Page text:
Monday, December 26, 2016

Sleeping Fist (1979)

Director: Teddy Yip
Notable Cast: Bryan “Beardy” Leung, Yuen Siu-tien, Wong Yat-lung, Eddy Ko, Suen Lam, Au-yeung Ling-lung, Ma Chin-ku

The success of Yuen Woo Ping’s collaborations with Jackie Chan in the last 70s set off a wave of changes in the martial arts cinema world at the time. Not only did it solidify both the actor and the director/choreographer as recognizable names worldwide, but it also shifted the focus that studios and other film makers would use for a rather sizable period of time. Of course, it was the film Drunken Master that really set the stage for most of this and with any kind of surprise success it’s not unrealistic to see a slew of knock offs and replications to arise. This is where Sleeping Fist exists as a film. Yet, despite it’s obvious Drunken Master knock off sequences – going as far as to include Yuen Siu-tien as the quirky old kung fu master – the film is shockingly fun and solid. It’s not nearly as fluid in its story and/or characters as something like Drunken Master, but it certainly has its own charms and uses those to craft a decently fun and humorous kung fu flick…one that is certainly overlooked far too much by the martial arts cinema community.

Policeman Kam Tai-fat (Bryan Leung) has information on a series of crimes committed by an evil kung fu master Cho (Eddy Ko), but before he can submit the information he is forced into hiding and injured badly. Fortunately, he runs into a young orphan called Kid (Wong Yat-lung) who helps him out. Together they have to team with a quirky old kung fu master (Yuen Siu-tien) to be able to defeat Cho and come out of hiding.

Training at its most kung fu.
Sleeping Fist is the kind of film that may not be all that creative, but it certainly makes it by on charm. It hits many of the regular kung fu movie tropes on its way to telling its story, including finding an old master and learning a new style to defeat a superior villain, but instead of coming off as a bland or unfulfilling regurgitation of the same old story and characters, Sleeping Fist curbs the craving with just enough fun and just enough martial arts excitement to earn itself the title of “underrated gem.” The story is not very well built with a backstory about a policeman with criminal information as a launch pad to get him on the run from a terrible villain (and it’s not wrapped up…at all by the time credits roll) and the ensuing subplots about a rival school and blooming romance feel a bit too underdeveloped to truly add to the overall narrative. However, the plot about the young orphan and his unlikely friendship with this injured policeman and a lonely kung fu master Old Fox work much better than I expected. Beardy does as Beardy always does as a tough and slightly charismatic lead. The Kid can be annoying occasionally, but becomes a welcome balance to Beardy's seriousness. Old Fox is Yuen Siu-tien doing what Yuen Siu-tien does as a quirky tough but lovable teacher. Their interactions, however, is much more heartwarming and fun than I expected and when two or three of them are on screen together the chemistry is very entertaining. In particular, there is a scene where Old Fox uses Kid like a puppet to fight off some hooligans in a restaurant and it’s that kind of fun kung fu that makes Sleeping Fist work – even if the basics and structure are cliché.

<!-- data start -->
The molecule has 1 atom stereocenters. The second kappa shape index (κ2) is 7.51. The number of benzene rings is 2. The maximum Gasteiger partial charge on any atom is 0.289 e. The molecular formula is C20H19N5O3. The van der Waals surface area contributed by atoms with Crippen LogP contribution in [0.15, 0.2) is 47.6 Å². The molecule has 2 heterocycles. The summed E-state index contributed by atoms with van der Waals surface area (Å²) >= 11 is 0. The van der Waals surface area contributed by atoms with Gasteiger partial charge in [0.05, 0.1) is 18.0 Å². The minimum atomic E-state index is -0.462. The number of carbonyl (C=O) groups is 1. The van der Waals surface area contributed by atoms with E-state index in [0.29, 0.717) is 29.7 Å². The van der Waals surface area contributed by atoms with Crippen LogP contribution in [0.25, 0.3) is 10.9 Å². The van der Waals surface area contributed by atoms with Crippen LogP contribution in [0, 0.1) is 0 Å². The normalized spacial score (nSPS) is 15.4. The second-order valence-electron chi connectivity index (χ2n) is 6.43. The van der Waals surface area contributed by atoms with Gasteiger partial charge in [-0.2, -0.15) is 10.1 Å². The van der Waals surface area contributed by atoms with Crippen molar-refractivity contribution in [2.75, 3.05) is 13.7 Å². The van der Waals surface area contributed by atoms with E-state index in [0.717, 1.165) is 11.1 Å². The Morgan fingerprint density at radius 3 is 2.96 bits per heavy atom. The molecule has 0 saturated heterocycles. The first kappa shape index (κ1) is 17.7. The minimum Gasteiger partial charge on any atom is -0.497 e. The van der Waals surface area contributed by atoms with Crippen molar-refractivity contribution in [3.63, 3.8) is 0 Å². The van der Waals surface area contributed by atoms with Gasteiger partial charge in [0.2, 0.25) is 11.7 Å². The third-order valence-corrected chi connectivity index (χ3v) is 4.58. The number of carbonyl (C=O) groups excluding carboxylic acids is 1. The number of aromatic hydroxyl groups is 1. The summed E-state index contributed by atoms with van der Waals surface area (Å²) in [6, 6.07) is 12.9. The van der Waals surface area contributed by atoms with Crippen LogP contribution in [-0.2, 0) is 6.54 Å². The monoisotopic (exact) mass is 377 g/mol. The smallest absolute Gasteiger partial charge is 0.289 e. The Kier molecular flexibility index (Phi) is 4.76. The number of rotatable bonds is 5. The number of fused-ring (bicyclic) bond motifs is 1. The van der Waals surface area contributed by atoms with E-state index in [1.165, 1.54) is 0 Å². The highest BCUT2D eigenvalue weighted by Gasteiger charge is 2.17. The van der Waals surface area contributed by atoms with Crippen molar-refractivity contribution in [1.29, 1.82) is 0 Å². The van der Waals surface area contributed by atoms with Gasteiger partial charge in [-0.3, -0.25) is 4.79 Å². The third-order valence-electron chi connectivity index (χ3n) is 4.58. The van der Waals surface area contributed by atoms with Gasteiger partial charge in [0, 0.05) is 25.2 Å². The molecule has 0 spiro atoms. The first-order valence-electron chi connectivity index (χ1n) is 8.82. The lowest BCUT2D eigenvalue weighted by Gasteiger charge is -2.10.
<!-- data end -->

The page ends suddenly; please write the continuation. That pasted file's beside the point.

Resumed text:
Which does lead this review into the action of Sleeping Fist. While it’s not quite as creative or technically slick as that of Yuen Woo Ping pictures from the era, it is replication of the same blend of fast choreography and humor that still hits all the right notes. The combination of Beardy’s strong and technical kung fu with the acrobatics and humor of Wong Yat-lung’s Kid makes for a lot of dynamic sequences (including the previously mentioned puppet fight and many of the training montages). When the film adds in the Sleeping Fist technique in the final act, which is unabashedly a drunken fist knock off, it adds a lot of new levels to the choreography. Balance that with some fun settings including a vineyard/garden for the finale that adds a lot of boundaries and levels to the visuals and the results are a fun and action packed kung fu movie that martial arts fans should check out.

The Kid is remarkably flexible in the stunt work.
It should be noted that the version I watched for this review is only dubbed and the dubbing can be a bit outrageous at times. It’s not terrible, by any means, but it does have a lot more unintentional hilarity than even I’m used to seeing. The strange echo effect layered scream that comes with Beardy when he yawns while using the Sleeping Fist might be one of the best and/or worst dubbing moments I have ever heard…and it’s kind of awesome in a B-movie sort of way. Keep that in mind when digging into this film.

Still, despite its generic plotting and predictable narrative that pulls heavily from the Drunken Master playbook, Sleeping Fist shares enough chemistry, fun fight sequences, and charm in its performances to easily carry the film. It’s not going to be making many lists for best martial arts films from most anyone, but it’s definitely an overlooked gem that’s worthy of checking out if you like the style of this off beat kung fu flicks. Martial arts fans will definitely want to see it at least once. It’s entertaining enough to recommend that much.

Written By Matt Reifschneider

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